Homosexual Orientation, or Disorientation?

Embracing a gay identity prevents us from knowing ourselves as we are known by God.

Embracing a gay identity prevents us from knowing ourselves as we are known by God. Instead, we are kept captive by faulty categories of the human person, created in the mind of man. It is more than mere semantics. In departing from the clear teaching of the Church on our sexual identity, we do injury to our personal dignity as being male or female image-bearers of God and prevent ourselves from resolving the most fundamental question each of us strives to answer: “Who am I?”


All of us have a longing to be fully known: by ourselves, by others, and by God. Fundamental to Christian thought is this: We can only know ourselves fully when we know ourselves as we are known by God. As Gaudium et Spes teaches, “In reality it is only in the mystery of the Word made flesh that the mystery of man truly becomes clear . . . . Christ the new Adam . . . fully reveals man to himself and brings to light his most high calling.”

In his address on the World Day of Peace a year ago, Pope Benedict XVI wrote about this longing in all of us: “This is the fundamental question that must be asked: who is man? ” In his 2012 Advent address to the Roman Curia, he tells us that the truth of mankind is found within the “blueprint of human existence.”

Questions surrounding the blueprint of human existence and the fundamental question of who man is have been much on my mind in recent months because of several essays on homosexuality published inFirst Things by Wesley Hill and Joshua Gonnerman. As a man who is also attracted to members of the same sex, I find much to applaud in their writing, namely their adherence to the Church’s teaching on sexual morality. Nevertheless, their embrace of a gay identity (like their claim that they are oriented to the same sex) seems, on my reading, counter to the truth of man and therefore an obstacle to authentic self-knowledge.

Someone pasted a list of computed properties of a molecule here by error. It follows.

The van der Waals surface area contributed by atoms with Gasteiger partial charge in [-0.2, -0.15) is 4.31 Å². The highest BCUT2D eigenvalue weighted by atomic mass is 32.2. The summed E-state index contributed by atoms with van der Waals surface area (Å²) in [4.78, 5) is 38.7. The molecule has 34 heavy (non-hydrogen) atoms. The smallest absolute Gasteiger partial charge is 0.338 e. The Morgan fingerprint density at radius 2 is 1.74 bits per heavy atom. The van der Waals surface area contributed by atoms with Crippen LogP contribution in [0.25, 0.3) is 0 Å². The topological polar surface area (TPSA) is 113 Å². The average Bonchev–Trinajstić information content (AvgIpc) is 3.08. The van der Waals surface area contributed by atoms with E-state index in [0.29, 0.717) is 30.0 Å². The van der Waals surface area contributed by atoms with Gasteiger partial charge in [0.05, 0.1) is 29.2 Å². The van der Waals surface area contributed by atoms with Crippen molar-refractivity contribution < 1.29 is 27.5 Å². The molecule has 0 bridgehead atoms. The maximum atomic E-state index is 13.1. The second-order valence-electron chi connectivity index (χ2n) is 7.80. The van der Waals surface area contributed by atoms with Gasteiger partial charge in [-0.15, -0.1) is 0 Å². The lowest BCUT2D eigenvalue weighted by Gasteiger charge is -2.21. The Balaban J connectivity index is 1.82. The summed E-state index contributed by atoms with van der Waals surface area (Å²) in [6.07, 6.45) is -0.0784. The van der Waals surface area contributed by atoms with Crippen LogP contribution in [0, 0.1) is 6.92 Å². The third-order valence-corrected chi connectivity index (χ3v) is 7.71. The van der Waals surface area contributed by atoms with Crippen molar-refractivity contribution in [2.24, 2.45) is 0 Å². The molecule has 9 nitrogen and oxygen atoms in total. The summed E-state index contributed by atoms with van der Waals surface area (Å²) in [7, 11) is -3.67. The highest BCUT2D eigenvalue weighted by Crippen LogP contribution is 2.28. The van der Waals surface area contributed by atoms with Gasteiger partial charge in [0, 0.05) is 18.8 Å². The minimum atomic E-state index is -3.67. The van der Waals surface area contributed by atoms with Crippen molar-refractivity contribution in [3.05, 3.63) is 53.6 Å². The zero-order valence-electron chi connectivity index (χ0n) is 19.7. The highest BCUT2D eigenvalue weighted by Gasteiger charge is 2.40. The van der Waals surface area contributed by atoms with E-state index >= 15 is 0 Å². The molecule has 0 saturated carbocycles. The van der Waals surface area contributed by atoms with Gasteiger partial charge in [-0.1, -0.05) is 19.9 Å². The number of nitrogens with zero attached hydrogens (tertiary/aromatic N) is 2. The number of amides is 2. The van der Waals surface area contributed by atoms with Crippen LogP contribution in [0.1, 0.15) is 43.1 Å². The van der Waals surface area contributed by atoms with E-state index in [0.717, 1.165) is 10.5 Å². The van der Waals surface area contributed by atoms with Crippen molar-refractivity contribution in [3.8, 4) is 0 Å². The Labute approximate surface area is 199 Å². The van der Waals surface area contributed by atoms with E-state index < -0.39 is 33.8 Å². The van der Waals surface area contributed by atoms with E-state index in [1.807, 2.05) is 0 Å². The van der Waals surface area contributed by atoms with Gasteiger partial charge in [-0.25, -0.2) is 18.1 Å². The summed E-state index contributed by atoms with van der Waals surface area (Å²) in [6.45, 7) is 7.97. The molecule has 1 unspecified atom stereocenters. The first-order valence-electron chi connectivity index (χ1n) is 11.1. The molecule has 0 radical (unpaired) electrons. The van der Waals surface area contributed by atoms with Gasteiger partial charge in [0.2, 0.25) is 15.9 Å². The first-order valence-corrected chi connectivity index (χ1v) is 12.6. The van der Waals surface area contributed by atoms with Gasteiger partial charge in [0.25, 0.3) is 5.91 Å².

In Hill’s otherwise excellent essay entitled “Homosexuality and the Impatience for Joy,” he matter-of-factly uses the phrase “those of us who are gay and Christian,” which seems to be in keeping with his First Thoughts post on the label “gay Christian,” where he speaks of his sexual orientation as “being gay.” His thoughts there echo what he writes in his book, Washed and Waiting, about his adolescence: “I came to realize I was experiencing what was usually called ‘homosexuality.’ I had a homosexual orientation. I was gay.”

In an earlier essay , Hill quotes a writer familiar to readers of First Things , Eve Tushnet, who also embraces a gay identity. In the excerpt quoted by Hill, Tushnet writes, “I do think straight adults often underestimate the loneliness”and fear of even greater future loneliness”of gay Christian teens. But it’s also, of course, very easy for teenagers of any sexual orientation to have unrealistic romantic ideas in which marriage solves the problem of the self.”

Though people may describe themselves by using terms like “gay” or “queer” which are commonly used in today’s culture, as Christians who believe in man created in the image of God, we should ask if these cultural terms are, in fact, true ontological categories of the human person, in accord with the blueprint of human existence.

Gonnerman, for his part, seems to assume that these categories of the human person are foregone conclusions in several of his writings, as well as in his recent discussion of reparative therapy , in which he calls himself “a chaste man who is also gay.”

Our disagreements over identity notwithstanding, there are many areas of agreement between their views and mine. We all promote the same essential moral view of sexuality: Sexual intercourse is moral only between a man and a woman within marriage and only when the spouses respect the procreative end of the marital act. And to be fair, on the issue of gay identity, Hill, Gonnerman, and Tushnet do not see all things the same.

As I understand the differences between them, Gonnerman and Tushnet view homosexuality as a gift from God to mankind. Homosexuality, in their view, is something to be celebrated in their lives as a unique and positive gift to the world. Hill, on the other hand, views homosexuality as a “thorn in the flesh” which nonetheless has brought benefits to him: namely that God has been able to show his strength to Hill through the weakness of his homosexuality.

In this respect, Hill’s view is more akin to my understanding of homosexuality as the Eucatastrophe of my life (borrowing J. R. R. Tolkien’s term). Both Hill and I also refuse to use “homosexual” as a noun. As he explains in his book, he avoids it because he argues that our core identity is as Christians. I refuse to do so because, ontologically speaking, my core identity is as a man, made in the image and likeness of God.

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